upinak on January 27, 2010 at 10:17 AM

You’re missing the forest for the tree’s. This is a great strategic move on the Republican’s part especially when the Democrat’s say “NO”.

It wipes out Barry’s “the Republican’s are obstructionists” meme and the gives the Democrat’s the new label of “the party of No”, who’s unwilling to the play that bi-partisan game that Barry kept bragging that he was going to change.

It’s genius.

Knucklehead on January 27, 2010 at 10:39 AM

Ryan has some good ideas, but I’m not sold on the idea of a $5,700 tax credit replacing my employer provided health care insurance. I have priced health insurance in the private market and would have to pay $1,200 per month cash out of pocket compared to an after tax cash benefit of $5,700.

Ryan also talks about an 8.5% consumption tax on businesses replacing the current corporate income tax. This sounds like a VAT type of tax to me. Once a VAT is in place, my fear is that the tax rate will inevitably get increased over time by the DEMS. I do like his “flat tax” proposal, as outlined in his article in the Wall Street Journal today, but I’m not sold on his ideas for health care. They aren’t better than what I already have.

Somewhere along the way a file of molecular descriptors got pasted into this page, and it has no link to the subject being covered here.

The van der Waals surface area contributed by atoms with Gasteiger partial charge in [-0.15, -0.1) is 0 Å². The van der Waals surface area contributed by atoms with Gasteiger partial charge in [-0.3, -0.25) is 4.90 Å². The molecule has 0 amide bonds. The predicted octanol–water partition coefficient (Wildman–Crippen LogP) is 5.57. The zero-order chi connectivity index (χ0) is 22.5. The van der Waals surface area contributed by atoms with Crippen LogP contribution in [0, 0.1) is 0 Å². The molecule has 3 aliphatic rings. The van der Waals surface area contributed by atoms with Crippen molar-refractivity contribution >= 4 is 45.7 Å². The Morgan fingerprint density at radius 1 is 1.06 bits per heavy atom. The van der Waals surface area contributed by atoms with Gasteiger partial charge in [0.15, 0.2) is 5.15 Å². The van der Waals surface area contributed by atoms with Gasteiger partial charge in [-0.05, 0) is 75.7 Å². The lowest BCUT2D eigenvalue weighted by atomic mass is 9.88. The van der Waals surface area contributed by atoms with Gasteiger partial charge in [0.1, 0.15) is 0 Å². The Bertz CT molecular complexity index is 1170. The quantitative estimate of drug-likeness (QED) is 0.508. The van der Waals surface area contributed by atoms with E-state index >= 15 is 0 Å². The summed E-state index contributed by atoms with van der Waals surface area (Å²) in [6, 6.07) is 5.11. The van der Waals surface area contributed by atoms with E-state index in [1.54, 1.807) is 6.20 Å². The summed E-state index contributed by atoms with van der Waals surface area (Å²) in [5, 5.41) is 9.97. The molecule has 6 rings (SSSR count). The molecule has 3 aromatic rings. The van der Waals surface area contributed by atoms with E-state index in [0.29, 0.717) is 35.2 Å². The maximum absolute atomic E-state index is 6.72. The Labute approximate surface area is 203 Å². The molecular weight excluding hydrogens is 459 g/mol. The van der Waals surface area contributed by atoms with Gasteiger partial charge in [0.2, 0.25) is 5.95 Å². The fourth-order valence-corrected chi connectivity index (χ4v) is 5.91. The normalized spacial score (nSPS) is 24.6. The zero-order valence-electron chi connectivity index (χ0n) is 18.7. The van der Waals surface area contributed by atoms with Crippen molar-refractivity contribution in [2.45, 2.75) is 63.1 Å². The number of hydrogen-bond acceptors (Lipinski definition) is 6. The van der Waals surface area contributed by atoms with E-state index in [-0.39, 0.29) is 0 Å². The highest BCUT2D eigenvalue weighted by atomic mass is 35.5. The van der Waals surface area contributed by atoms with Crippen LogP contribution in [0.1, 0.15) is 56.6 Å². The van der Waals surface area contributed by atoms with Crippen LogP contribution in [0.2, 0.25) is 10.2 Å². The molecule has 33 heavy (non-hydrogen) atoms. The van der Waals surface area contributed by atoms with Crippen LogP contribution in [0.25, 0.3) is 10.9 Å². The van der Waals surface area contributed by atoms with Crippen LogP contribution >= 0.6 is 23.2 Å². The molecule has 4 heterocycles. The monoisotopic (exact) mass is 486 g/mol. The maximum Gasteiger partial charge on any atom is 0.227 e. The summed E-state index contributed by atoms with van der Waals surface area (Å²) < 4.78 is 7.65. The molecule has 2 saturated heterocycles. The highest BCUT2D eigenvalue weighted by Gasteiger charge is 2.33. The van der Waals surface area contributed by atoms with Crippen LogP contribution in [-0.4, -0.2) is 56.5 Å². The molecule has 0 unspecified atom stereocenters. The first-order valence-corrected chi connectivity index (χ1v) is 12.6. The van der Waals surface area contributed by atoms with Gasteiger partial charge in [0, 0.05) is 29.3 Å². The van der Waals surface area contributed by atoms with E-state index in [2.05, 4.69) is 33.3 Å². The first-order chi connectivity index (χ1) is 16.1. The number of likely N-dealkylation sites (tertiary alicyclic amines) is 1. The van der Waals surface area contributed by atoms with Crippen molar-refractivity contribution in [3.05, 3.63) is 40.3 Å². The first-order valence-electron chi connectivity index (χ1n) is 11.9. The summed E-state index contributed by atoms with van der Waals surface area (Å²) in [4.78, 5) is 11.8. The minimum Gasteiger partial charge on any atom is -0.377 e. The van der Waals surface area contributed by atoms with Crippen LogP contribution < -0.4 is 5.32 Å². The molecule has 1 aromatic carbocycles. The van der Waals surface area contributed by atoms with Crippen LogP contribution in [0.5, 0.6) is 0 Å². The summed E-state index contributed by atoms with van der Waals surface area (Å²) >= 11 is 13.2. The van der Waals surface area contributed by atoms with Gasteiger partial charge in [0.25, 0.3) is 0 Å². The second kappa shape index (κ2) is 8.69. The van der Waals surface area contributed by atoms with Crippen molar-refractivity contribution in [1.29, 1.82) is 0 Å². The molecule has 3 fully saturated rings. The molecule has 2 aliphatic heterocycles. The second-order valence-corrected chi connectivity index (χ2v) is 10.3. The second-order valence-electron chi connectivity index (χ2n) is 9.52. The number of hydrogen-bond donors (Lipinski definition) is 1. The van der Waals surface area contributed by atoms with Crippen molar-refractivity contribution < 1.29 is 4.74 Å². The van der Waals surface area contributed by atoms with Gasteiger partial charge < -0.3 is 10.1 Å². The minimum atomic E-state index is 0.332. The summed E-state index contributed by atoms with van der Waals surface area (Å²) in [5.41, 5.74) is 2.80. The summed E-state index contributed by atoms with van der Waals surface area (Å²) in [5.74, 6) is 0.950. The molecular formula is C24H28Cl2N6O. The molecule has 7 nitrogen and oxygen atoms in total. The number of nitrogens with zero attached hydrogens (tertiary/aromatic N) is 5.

Old Fritz on January 27, 2010 at 10:40 AM

It’s genius.

Knucklehead on January 27, 2010 at 10:39 AM

I went back and re read it. 6 am ish here.

Sorry Ed.

upinak on January 27, 2010 at 10:40 AM

I don’t think Federalism means that private companies from one state should be blocked from selling something to people from another state.

tneloms on January 27, 2010 at 10:34 AM

Yeah. I don’t get the argument that buying insurance from a provider in a different state is somehow a slap in the face of federalism.

2. and if you have a pre-exsisting condition.

upinak on January 27, 2010 at 10:33 AM

The problem with this is that it provides me with no incentive to pay for insurance prior to getting sick with something. If I know that a company has to give me insurance no matter what, why on earth would I pay for it when I’m healthy?

I’d prefer making all insurance tax deductable in the way that the interest you pay on your mortgage is. Provide people an incentive to buy insurance instead of a new flat screen tv.

BadgerHawk on January 27, 2010 at 10:41 AM

We know that no Republican plan is going to get the attention the Democrats plans get so I agree that by bringing up an alternative to the dems plan is a good idea. Let the dems chew on our plan and see whose side the American people want to take.

fourdeucer on January 27, 2010 at 10:41 AM

upinak on January 27, 2010 at 10:33 AM

I agree with your first point. They have 41 seats in the Senate and they want to keep Healthcare alive? If they’re doing it as a response to the SOTU speech, then ok.

I would add Tort Reform (ala John Edwards) and Medicare overhaul (docs make no money) to your list.

conservative pilgrim on January 27, 2010 at 10:42 AM

Regarding tort reform, Ryan covers it extensively in this bill, as well as his stand alone healthcare bill, H.R. 2520, a summary can be found on the bottom of page ten here: http://www.house.gov/ryan/PCA/PCAsummary15p.pdf

schmitty on January 27, 2010 at 10:43 AM

their in only 2 things that need changing.